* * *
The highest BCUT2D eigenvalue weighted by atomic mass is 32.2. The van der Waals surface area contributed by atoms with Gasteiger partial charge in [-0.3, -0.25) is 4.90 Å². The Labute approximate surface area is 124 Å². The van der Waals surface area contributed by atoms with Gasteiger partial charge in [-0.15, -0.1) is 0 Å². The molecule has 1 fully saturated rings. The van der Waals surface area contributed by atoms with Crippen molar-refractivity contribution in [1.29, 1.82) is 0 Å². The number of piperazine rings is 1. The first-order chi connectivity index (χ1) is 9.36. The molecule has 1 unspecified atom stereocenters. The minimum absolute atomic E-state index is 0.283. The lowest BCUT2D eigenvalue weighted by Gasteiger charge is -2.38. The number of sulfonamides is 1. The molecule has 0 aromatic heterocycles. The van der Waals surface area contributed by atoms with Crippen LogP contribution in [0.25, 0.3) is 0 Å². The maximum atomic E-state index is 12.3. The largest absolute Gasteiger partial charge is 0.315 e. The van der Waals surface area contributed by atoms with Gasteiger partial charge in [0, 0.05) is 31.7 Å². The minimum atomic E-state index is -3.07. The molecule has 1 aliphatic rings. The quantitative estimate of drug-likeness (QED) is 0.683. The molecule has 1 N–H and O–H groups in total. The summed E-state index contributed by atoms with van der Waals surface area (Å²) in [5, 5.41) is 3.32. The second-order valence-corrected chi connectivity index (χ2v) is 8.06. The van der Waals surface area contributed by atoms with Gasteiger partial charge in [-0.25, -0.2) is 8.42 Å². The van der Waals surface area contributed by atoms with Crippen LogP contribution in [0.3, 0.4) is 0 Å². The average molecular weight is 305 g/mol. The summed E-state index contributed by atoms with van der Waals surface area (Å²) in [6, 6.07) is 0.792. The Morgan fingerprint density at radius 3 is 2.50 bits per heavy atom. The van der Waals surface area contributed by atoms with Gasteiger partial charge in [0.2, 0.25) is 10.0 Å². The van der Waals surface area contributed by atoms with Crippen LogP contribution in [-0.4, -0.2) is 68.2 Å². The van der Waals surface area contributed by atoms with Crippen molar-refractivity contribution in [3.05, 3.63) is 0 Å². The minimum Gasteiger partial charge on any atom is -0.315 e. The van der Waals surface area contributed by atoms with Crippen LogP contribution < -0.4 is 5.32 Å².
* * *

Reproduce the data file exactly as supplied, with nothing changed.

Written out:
The highest BCUT2D eigenvalue weighted by atomic mass is 32.2. The van der Waals surface area contributed by atoms with Gasteiger partial charge in [-0.3, -0.25) is 4.90 Å². The Labute approximate surface area is 124 Å². The van der Waals surface area contributed by atoms with Gasteiger partial charge in [-0.15, -0.1) is 0 Å². The molecule has 1 fully saturated rings. The van der Waals surface area contributed by atoms with Crippen molar-refractivity contribution in [1.29, 1.82) is 0 Å². The number of piperazine rings is 1. The first-order chi connectivity index (χ1) is 9.36. The molecule has 1 unspecified atom stereocenters. The minimum absolute atomic E-state index is 0.283. The lowest BCUT2D eigenvalue weighted by Gasteiger charge is -2.38. The number of sulfonamides is 1. The molecule has 0 aromatic heterocycles. The van der Waals surface area contributed by atoms with Crippen LogP contribution in [0.25, 0.3) is 0 Å². The maximum atomic E-state index is 12.3. The largest absolute Gasteiger partial charge is 0.315 e. The van der Waals surface area contributed by atoms with Gasteiger partial charge in [0, 0.05) is 31.7 Å². The minimum atomic E-state index is -3.07. The molecule has 1 aliphatic rings. The quantitative estimate of drug-likeness (QED) is 0.683. The molecule has 1 N–H and O–H groups in total. The summed E-state index contributed by atoms with van der Waals surface area (Å²) in [5, 5.41) is 3.32. The second-order valence-corrected chi connectivity index (χ2v) is 8.06. The van der Waals surface area contributed by atoms with Gasteiger partial charge in [-0.25, -0.2) is 8.42 Å². The van der Waals surface area contributed by atoms with Crippen LogP contribution in [0.3, 0.4) is 0 Å². The average molecular weight is 305 g/mol. The summed E-state index contributed by atoms with van der Waals surface area (Å²) in [6, 6.07) is 0.792. The Morgan fingerprint density at radius 3 is 2.50 bits per heavy atom. The van der Waals surface area contributed by atoms with Gasteiger partial charge in [0.2, 0.25) is 10.0 Å². The van der Waals surface area contributed by atoms with Crippen LogP contribution in [-0.4, -0.2) is 68.2 Å². The van der Waals surface area contributed by atoms with Crippen molar-refractivity contribution in [3.05, 3.63) is 0 Å². The minimum Gasteiger partial charge on any atom is -0.315 e. The van der Waals surface area contributed by atoms with Crippen LogP contribution < -0.4 is 5.32 Å².